With the summer movie season at an end, how did the major releases fare?
The season kicked off in late April with Fast and Furious Five and ended in August with The Rise of the Planet of the Apes.
But how did all these films do in a season flooded with sequels and remakes?
N.B. This is based on UK release dates, although a lot of releases were day-and-date. Also, critical scores are out of 100 and are an average based on the Metacritic, Rotten Tomatoes and IMDb user ratings.
- Fast and Furious Five (Universal): Watchable sequel to a franchise that has been weirdly resurrected after the fourth film. Budget: $125 million / Box Office: $606m / Critical score: 73
- Thor (Marvel/Paramount): Surprisingly watchable tale of the Nordic god with a big hammer who comes to earth. Budget: $150m / Box Office: $448m / Critical score: 69
- Pirates of the Caribbean: On Stranger Tides (Walt Disney): Another chapter in the pirate franchise with Johnny Depp as Jack Sparrow. Budget: $200m approx. / Box Office: $1 billion / Critical score: 47
- The Hangover Part II (Warner Bros): Sequel to the 2009 hit comedy which takes exactly the same plot and transports it to Thailand. Budget: $80m / Box Office: $581m / Critical score: 50
- X-Men: First Class (20th Century Fox): Surprisingly good prequel set in the 1960s with some good performances and clever 1960s period setting. Budget: $150m / Box Office: $350m / Critical score: 77
- Kung Fu Panda 2 (Paramount): OK sequel to the 2008 animated film about a kung fu panda. Box Office: $150m / Box Office: $637m / Critical score: 75
- Green Lantern (Warner Bros.): The biggest fiasco of the summer saw Ryan Reynolds play a comic book character most people don’t care about. Budget: $200m / Box Office: $205m / Critical score: 43
- Bridesmaids (Universal): Not technically a blockbuster, but this comedy outperformed many bigger budget rivals as word of mouth spread week after week. Budget: $32m / Box Office: $272m / Critical score: 80
- Transformers: Dark of the Moon (Paramount): The third Transformers film saw more incomprehensible mayhem unleashed by alien robots. Budget: $195m / Box Office: $1.1 billion / Critical score: 48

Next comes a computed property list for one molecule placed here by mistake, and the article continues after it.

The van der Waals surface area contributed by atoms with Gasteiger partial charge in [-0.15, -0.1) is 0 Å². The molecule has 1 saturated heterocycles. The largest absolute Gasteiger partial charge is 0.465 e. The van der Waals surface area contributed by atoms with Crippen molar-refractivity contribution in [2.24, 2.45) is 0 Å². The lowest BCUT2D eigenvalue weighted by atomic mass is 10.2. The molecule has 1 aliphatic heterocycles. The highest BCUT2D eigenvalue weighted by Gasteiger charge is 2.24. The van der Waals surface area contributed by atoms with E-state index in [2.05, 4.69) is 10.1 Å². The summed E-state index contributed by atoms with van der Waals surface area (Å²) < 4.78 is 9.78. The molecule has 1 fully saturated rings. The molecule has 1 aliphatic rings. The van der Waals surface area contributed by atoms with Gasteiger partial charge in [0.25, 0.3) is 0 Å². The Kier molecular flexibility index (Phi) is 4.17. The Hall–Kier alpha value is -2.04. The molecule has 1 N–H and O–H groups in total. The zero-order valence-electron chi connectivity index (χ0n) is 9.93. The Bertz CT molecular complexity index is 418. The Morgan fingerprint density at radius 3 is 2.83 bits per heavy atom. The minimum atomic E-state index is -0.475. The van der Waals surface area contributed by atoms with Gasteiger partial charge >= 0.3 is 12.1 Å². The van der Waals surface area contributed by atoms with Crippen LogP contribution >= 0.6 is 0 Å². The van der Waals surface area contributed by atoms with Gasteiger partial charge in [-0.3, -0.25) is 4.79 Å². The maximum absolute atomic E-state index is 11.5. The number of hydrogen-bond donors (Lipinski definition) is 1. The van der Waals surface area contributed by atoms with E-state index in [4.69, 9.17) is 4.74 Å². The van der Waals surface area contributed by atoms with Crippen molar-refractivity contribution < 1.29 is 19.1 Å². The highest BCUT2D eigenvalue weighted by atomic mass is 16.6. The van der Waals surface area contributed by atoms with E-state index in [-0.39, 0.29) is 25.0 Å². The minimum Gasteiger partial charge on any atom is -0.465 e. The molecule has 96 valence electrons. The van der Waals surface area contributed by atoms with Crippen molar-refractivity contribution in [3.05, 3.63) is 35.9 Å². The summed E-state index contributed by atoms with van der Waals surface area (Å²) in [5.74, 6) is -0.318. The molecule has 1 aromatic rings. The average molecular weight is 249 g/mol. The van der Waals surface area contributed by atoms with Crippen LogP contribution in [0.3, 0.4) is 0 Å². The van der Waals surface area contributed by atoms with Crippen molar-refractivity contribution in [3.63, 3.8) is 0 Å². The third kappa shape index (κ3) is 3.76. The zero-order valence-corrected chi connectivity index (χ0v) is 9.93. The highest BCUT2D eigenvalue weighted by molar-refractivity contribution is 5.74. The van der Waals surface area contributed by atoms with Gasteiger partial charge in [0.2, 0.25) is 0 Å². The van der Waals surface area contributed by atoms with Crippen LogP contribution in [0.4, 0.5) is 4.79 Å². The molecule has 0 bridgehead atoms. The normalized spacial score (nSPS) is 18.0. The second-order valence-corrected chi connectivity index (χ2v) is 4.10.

- Harry Potter and the Deathly Hallows Part 2 (Warner Bros.): The final Harry Potter film was as successful as everyone predicted. Box Office: $250m (shared with Part 1) / Box Office: $1.3 billion / Critical score: 89
- Cars 2 (Walt Disney): Pixar shocked the world by releasing their first average film but audiences didn’t seem to mind. Budget: $200m / Box Office: $521m / Critical score: 53
- Captain America: The First Avenger (Paramount/Marvel): World War 2 era superhero film that was surprisingly good in parts but didn’t benefit from being in 3D. Budget: $140m / Box Office: $325m / Critical score: 73
- Cowboys & Aliens (Paramount/Universal): Sci-fi western (never a good mix) adapted from a comic-book was an expensively assembled bomb. Budget: $163m / Box Office: $129m / Critical score: 54
- Super 8 (Paramount): J.J. Abrams homage to Steven Spielberg’s early movies was a charming relief in a summer of bigger rivals. Budget: $50 / Box Office: $244m / Critical score: 76
- The Smurfs (Sony Pictures): Hollywood sniggered at this mixture of animation and live-action was green lit, but it has out grossed bigger rivals. Budget: $110m / Box Office: $381m / Critical score: 33
- Rise of the Planet of the Apes (20th Century Fox): The Planet of the Apes prequel surprised a lot of people to become the ‘sleeper blockbuster hit’ of the summer. Budget: $93m / Box Office: $305m / Critical score: 77
- The Inbetweeners Movie (Entertainment): US readers will scratch their heads at this but the spin-off film of the TV show was a gigantic hit in the UK (it hasn’t opened abroad yet and its probably one for the home market) and the second ‘indie blockbuster’ of the year here, after The King’s Speech.
So, what have we learned from this summer season?
Here are some conclusions:
- The superhero movies were surprisingly OK, especially the X-Men prequel which deserved to do better.
- The Pirates of the Caribbean juggernaut defies comprehension but pleases Disney shareholders.
- The Hangover Part III will probably be better than Part II.
- The general public don’t have a clue who or what Green Lantern is.
- Not all movies aimed at women have to be garbage starring Kate Hudson or Katherine Heigl.
- Transformers 3 was essentially Michael Bay’s tribute to himself.
- Harry Potter is the Star Wars of its generation (but shouldn’t have been in 3D).
- The Pixar magic finally ran out.
- Sci-fi and Westerns don’t mix.
- Whoever greenlit The Smurfs at Sony is having the last laugh.
- Rise of the Planet of the Apes seemed better than it actually was.
- Documentaries like Senna, The Interrupters and Project Nim put most big budget films to shame.